Mental stability and being, like, really smart: President Trump’s first year in office
Dr Michael Goodrum assesses the American President’s first year in office.
Any discussions of political success or failure are inherently problematic; success for some is failure for others. The most objective way to consider Trump’s first year in office is therefore to hold him to his own promises, and to consider how his administration has made use of the most political power wielded by the Republicans since 1929.
While the American economy is booming and unemployment is down, which is usually an indication of success, Trump’s approval ratings have slumped to 39%. Trump is losing his base and failing to win over new supporters.
One campaign promise that has been realised, to cut the business tax rate, might be contributing to economic growth, but another Trump promise, to cut taxes for everyone, has only really resulted in benefits for the top 1% of earners, and the policy will ultimately lead to an increase in the deficit, potentially destabilising the economy. Those who felt squeezed before the election still feel squeezed now as the economic benefits of Trump’s policies are far from evenly distributed.
Illegal immigration is down but this is no thanks to the promised wall on the Mexican border, for which Mexico has refused to pay; or the travel ban on immigrants from predominantly Muslim countries, which has only recently come into effect after being struck down twice by federal judges. The travel ban only operates at present pending further judicial review, and John Kelly, Trump’s current chief of staff, has also contradicted the President on the need for a wall at all, continuing the confusion that has characterised this past year.
All of this, however, must be balanced against potential collusion with Russia in the 2016 election, which is currently being considered by the Federal Bureau of Investigation; the swathe of Republican senators who have chosen to stand down rather than seek re-election in 2018, and most of all, Trump’s failure to denounce neo-Confederates in the Charlottesville protests last year regarding the removal of Confederate statues. Sympathy for and alignment with the alt-right, institutionalised through the presence of former Breitbart executive chairman, Steve Bannon, as chief of staff for the campaign and then the first seven months in office, goes some way to explaining Trump’s handling of Charlottesville, and also his recent alleged comments regarding the nature of Haiti and some African countries.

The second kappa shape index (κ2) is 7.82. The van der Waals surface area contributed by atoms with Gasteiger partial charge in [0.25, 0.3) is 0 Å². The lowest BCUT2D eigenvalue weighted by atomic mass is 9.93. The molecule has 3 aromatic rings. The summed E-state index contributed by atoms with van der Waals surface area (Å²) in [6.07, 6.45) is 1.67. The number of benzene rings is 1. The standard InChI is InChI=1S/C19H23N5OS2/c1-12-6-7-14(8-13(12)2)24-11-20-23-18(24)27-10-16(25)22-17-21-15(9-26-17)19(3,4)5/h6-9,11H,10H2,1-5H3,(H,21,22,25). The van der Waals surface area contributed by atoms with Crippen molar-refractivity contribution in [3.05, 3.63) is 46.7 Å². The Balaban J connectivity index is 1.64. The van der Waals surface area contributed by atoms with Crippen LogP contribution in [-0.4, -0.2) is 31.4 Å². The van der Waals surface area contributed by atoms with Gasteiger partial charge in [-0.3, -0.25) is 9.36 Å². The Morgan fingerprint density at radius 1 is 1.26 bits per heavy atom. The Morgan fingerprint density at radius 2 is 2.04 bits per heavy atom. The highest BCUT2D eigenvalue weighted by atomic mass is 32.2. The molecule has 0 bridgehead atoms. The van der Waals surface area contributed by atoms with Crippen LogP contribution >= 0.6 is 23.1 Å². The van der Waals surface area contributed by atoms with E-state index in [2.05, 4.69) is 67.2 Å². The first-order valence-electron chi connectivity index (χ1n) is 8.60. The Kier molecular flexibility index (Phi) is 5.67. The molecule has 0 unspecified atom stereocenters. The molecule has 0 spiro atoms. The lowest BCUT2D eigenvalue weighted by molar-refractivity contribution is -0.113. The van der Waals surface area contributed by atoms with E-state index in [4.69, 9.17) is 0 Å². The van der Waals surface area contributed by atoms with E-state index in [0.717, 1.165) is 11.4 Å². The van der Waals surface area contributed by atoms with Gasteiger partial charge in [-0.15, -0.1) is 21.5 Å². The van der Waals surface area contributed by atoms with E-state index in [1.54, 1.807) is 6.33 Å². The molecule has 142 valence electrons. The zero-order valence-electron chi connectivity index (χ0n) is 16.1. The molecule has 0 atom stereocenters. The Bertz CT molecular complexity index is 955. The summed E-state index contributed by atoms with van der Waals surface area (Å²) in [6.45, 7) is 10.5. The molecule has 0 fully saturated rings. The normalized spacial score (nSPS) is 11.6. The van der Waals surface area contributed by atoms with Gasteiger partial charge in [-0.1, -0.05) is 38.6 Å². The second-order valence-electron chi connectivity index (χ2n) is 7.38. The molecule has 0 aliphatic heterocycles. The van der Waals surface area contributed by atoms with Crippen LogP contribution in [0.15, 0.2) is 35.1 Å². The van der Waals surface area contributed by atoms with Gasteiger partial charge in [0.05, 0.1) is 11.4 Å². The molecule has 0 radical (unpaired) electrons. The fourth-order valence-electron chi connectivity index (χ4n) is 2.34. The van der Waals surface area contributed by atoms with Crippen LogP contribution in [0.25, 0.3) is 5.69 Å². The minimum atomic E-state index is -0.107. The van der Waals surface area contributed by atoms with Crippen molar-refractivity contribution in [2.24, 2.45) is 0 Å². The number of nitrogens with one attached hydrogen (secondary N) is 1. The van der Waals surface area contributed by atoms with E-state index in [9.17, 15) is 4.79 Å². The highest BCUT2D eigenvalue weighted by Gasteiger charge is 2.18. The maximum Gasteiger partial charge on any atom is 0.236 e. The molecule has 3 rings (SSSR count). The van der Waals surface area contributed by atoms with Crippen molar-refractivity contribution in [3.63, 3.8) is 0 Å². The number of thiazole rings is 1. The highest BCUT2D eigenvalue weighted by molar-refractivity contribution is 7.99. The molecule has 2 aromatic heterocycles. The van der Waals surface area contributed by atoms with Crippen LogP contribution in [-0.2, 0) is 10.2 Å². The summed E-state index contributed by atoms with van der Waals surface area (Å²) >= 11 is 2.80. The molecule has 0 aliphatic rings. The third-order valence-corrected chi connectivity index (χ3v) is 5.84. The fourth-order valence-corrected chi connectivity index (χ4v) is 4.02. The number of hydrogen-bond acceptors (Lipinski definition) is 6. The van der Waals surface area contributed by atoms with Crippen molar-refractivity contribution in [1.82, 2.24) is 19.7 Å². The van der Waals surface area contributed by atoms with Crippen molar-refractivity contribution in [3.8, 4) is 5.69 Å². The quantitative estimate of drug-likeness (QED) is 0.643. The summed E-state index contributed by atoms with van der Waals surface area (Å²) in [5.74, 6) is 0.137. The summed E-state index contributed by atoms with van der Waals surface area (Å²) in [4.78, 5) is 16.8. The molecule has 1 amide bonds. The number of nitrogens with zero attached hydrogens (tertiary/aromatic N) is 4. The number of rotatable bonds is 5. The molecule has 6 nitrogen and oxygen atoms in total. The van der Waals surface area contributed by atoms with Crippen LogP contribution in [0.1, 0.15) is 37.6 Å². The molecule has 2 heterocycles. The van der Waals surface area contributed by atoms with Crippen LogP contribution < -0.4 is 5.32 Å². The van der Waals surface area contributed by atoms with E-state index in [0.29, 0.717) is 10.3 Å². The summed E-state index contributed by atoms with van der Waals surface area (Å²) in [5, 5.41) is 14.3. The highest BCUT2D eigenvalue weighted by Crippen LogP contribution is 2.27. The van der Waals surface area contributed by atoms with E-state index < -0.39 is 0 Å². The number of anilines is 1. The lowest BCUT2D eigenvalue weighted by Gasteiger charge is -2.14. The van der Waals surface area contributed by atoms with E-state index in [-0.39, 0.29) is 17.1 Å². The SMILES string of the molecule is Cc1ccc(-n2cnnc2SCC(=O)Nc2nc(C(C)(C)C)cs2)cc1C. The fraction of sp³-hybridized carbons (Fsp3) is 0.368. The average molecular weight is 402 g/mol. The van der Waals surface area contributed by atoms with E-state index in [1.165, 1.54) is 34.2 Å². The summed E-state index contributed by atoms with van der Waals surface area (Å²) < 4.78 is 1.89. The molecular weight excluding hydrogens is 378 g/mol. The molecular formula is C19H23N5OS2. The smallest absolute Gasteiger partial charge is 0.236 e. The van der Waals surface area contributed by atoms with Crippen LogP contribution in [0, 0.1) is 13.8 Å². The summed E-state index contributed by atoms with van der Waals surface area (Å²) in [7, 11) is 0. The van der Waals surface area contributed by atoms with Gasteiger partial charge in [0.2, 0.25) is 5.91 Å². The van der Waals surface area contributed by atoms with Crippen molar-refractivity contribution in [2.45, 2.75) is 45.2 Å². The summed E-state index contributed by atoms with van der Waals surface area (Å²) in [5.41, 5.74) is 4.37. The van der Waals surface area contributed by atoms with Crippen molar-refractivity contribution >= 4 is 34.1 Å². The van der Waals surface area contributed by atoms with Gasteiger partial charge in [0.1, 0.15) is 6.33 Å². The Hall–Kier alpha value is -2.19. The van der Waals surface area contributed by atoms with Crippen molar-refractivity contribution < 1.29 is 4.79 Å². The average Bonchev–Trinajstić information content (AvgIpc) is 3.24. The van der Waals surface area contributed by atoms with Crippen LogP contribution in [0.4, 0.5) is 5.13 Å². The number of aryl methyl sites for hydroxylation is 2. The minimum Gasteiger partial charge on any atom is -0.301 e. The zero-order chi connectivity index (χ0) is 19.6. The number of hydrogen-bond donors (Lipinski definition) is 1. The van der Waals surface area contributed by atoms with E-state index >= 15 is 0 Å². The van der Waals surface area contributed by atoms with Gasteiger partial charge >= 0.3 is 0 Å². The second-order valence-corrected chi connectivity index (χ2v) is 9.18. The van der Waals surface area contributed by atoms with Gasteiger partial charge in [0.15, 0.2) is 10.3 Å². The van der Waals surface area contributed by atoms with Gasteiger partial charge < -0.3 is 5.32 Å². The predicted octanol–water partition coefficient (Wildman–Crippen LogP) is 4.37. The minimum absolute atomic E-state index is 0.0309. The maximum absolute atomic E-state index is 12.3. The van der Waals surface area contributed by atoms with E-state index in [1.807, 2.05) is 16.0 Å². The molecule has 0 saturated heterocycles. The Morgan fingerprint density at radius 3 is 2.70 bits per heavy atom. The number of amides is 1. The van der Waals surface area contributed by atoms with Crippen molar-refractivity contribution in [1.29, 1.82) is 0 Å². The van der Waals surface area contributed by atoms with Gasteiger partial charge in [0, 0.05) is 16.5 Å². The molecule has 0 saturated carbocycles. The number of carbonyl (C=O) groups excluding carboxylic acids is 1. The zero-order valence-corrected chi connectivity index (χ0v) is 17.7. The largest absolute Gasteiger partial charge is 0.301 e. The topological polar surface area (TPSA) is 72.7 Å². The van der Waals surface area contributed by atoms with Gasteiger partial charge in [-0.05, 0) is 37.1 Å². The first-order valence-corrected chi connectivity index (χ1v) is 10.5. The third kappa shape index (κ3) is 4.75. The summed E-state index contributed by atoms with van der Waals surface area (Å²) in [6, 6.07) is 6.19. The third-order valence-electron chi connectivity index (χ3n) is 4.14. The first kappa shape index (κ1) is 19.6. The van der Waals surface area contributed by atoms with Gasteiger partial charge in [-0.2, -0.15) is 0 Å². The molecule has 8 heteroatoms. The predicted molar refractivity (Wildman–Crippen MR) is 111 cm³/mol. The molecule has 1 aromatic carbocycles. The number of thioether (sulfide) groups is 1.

His support for Roy Moore, who is accused of sexual assault against underage girls and who seemed to condone slavery while campaigning for the Senate in Alabama, has also done much to discredit Trump.The President has also used and amplified discriminatory rhetoric against other minority groups, most notably the transgender community. What could be seen as a victory for some, the acknowledgment of Jerusalem as Israel’s capital, a long-term neo-conservative aim, was done against international opinion, and has threatened to destabilise American relations with the Middle East.
Trump’s rhetoric on race, and in his nuclear confrontation with Kim Jong-un, has done tremendous injury to American global trust and prestige.
His domestic war on ‘fake news’ and his presentation of ‘alternative facts’ has seriously harmed political discourse, as has his use of Twitter to announce policy, often contradicting more conventional announcements by his party.
When taken as a whole, Trump’s first year in office can only be seen as a failure that has damaged the office he holds.